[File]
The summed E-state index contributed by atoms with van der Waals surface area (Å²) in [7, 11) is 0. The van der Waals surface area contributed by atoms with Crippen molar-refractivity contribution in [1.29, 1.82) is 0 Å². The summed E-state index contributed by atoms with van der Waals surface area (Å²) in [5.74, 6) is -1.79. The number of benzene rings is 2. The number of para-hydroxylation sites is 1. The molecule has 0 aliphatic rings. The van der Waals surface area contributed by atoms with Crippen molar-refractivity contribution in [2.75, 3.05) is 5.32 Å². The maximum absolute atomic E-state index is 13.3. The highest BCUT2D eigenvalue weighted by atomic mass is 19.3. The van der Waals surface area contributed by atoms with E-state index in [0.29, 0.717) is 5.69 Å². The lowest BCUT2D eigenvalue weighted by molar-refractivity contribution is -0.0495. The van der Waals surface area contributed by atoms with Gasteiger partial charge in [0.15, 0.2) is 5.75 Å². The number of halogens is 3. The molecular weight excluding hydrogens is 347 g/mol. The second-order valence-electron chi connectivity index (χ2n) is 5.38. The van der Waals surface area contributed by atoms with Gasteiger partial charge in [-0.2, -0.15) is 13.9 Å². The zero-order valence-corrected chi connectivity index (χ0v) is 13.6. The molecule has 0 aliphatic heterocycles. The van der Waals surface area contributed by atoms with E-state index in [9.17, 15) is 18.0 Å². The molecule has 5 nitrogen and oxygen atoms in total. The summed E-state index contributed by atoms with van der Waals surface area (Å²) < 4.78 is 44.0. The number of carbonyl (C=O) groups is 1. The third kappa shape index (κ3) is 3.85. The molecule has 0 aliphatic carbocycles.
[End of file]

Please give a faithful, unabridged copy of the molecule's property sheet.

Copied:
The summed E-state index contributed by atoms with van der Waals surface area (Å²) in [7, 11) is 0. The van der Waals surface area contributed by atoms with Crippen molar-refractivity contribution in [1.29, 1.82) is 0 Å². The summed E-state index contributed by atoms with van der Waals surface area (Å²) in [5.74, 6) is -1.79. The number of benzene rings is 2. The number of para-hydroxylation sites is 1. The molecule has 0 aliphatic rings. The van der Waals surface area contributed by atoms with Crippen molar-refractivity contribution in [2.75, 3.05) is 5.32 Å². The maximum absolute atomic E-state index is 13.3. The highest BCUT2D eigenvalue weighted by atomic mass is 19.3. The van der Waals surface area contributed by atoms with E-state index in [0.29, 0.717) is 5.69 Å². The lowest BCUT2D eigenvalue weighted by molar-refractivity contribution is -0.0495. The van der Waals surface area contributed by atoms with Gasteiger partial charge in [0.15, 0.2) is 5.75 Å². The number of halogens is 3. The molecular weight excluding hydrogens is 347 g/mol. The second-order valence-electron chi connectivity index (χ2n) is 5.38. The van der Waals surface area contributed by atoms with Gasteiger partial charge in [-0.2, -0.15) is 13.9 Å². The zero-order valence-corrected chi connectivity index (χ0v) is 13.6. The molecule has 0 aliphatic heterocycles. The van der Waals surface area contributed by atoms with E-state index in [9.17, 15) is 18.0 Å². The molecule has 5 nitrogen and oxygen atoms in total. The summed E-state index contributed by atoms with van der Waals surface area (Å²) < 4.78 is 44.0. The number of carbonyl (C=O) groups is 1. The third kappa shape index (κ3) is 3.85. The molecule has 0 aliphatic carbocycles.